Warren H. Manning State Park
39 Chelmsford Rd.
Hours: Splash pad is open 9-6 from mid June until end of August
Restrooms: Only open when a parking attendant is on duty
Fee: $5 per vehicle when park attendant is on duty
Parking: About 25 spaces available, but they do fill up on hot summer days if you don’t arrive early (overflow cars were parked along Chelmsford Rd the day we went)
Things to love: Plenty of shade and awesome splash pad. Picnic tables can be rented in 2-hour blocks for birthday parties or gatherings.
Things to bring: Bug spray, water shoes, a bucket, a towel, a folding chair, and perhaps a bug net for babies in a stroller
Note: in 2019, the Splash Pad opens on Saturday, June 15. There is a town program at the Splash Pad on Monday-Thursday mornings until 12 PM.
If you’re looking for a short hike in the woods or a fabulous splash pad, then Manning State Park should be added to your summer bucket list. We arrived on a warm Friday morning in late June around 10 AM. There were still plenty of parking spots when we arrived, but the lot was filling quickly. When the park attendant is on duty, there is a $5 fee per vehicle, or a season pass is available for $50 from the attendant or the Billerica Recreation office (cash or check only). A Billerica Recreation youth program uses the closest parking spaces for parent pickups and drop offs. (Note that the recreation program is on weekday mornings from 9-11:30 from late June to the beginning of August, so the park may be more crowded than normal during those times.) The parking lot is close enough to the picnic area, trail entrance, and splash pad for most toddlers’ little legs to walk. I did decide to bring the stroller for my 9-month-old and it was easy enough to navigate across the wooded areas.
My family loved the splash pad! Despite it being a little crowded, my typically cautious 2-year-old jumped right in and began running through the spraying rainbow arches. It doesn’t feel claustrophobic because there are plenty of water stations spread out within the circular concrete pad. There are fountains, suspended buckets that fill and dump on the kids below, colorful tunnels spraying mist, and daisy-shaped shower heads. Everything is cheery and bright, and the pad is mostly shaded from the trees. Due to the shade, you may want to save your visit for a really warm day because the water is cold and there isn’t much sun to warm or dry the kids when their suits are soaked.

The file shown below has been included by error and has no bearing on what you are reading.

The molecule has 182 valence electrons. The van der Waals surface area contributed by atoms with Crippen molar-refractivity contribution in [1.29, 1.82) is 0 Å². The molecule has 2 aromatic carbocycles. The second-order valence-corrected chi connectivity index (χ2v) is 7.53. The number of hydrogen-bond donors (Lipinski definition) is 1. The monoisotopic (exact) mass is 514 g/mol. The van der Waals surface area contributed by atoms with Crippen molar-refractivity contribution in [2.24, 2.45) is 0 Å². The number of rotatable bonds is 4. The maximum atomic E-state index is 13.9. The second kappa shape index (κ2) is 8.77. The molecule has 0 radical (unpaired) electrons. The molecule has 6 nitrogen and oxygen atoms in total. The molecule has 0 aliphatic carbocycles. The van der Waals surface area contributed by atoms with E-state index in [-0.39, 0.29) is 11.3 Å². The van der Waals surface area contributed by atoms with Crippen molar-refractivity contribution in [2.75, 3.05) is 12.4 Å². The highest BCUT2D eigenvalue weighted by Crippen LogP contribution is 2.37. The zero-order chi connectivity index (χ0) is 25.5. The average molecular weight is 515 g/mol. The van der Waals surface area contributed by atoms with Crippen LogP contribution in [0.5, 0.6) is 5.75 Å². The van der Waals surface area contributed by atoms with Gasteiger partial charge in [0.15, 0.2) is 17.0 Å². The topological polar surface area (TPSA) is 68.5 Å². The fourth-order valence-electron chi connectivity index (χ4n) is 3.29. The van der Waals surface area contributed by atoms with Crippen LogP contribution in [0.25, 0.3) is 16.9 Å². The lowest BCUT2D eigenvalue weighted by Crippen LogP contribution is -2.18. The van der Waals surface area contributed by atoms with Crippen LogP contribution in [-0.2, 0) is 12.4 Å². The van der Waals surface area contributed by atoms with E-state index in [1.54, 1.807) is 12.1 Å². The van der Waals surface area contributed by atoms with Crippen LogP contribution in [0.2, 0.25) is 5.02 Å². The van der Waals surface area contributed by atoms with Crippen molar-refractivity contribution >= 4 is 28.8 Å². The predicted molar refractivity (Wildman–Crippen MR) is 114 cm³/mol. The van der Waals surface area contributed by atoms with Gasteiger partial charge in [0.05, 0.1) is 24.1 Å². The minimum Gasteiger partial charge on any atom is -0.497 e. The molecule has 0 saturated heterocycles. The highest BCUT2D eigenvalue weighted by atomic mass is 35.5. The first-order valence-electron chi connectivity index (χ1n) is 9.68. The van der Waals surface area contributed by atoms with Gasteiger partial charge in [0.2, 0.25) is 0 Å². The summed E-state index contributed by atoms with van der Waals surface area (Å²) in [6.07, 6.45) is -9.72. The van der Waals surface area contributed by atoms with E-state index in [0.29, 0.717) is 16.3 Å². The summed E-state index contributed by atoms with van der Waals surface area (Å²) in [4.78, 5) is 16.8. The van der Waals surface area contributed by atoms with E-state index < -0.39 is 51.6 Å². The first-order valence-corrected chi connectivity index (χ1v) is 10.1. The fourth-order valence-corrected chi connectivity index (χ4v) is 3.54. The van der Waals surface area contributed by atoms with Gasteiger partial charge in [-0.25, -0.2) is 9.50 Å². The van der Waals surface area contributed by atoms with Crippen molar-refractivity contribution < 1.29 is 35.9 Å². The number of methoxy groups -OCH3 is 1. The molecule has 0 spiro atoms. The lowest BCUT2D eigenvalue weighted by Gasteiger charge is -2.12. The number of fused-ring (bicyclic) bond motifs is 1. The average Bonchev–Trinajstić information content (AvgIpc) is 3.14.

There are a few picnic tables available but they were being used for the recreation program during our visit. If you can, bring folding chairs so that your family has places to sit.
You may also want to bring bug spray since there were some pesky mosquitos flying around. If you’re bringing a baby in a stroller, I also recommend a net to cover the carriage in case the little one dozes off during your stay.
After the splash pad, we walked around the trail loop (see Map) to help with the drying process before getting back into the car. In the future, I’d bring a spare pair of sneakers so my toddler wouldn’t have to walk in his wet water shoes, though he didn’t seem to mind. We actually ended up spending over 30 minutes meandering through the woods because my son got a kick out of playing on the little exercise stations that are sprinkled throughout the park. On our way out we stopped and had a snack under the overhang by the entrance, which had a few open picnic tables.
Kelsey Little is a local mother of two and a middle school English teacher. She enjoys exploring parks, beaches and playgrounds with her family.
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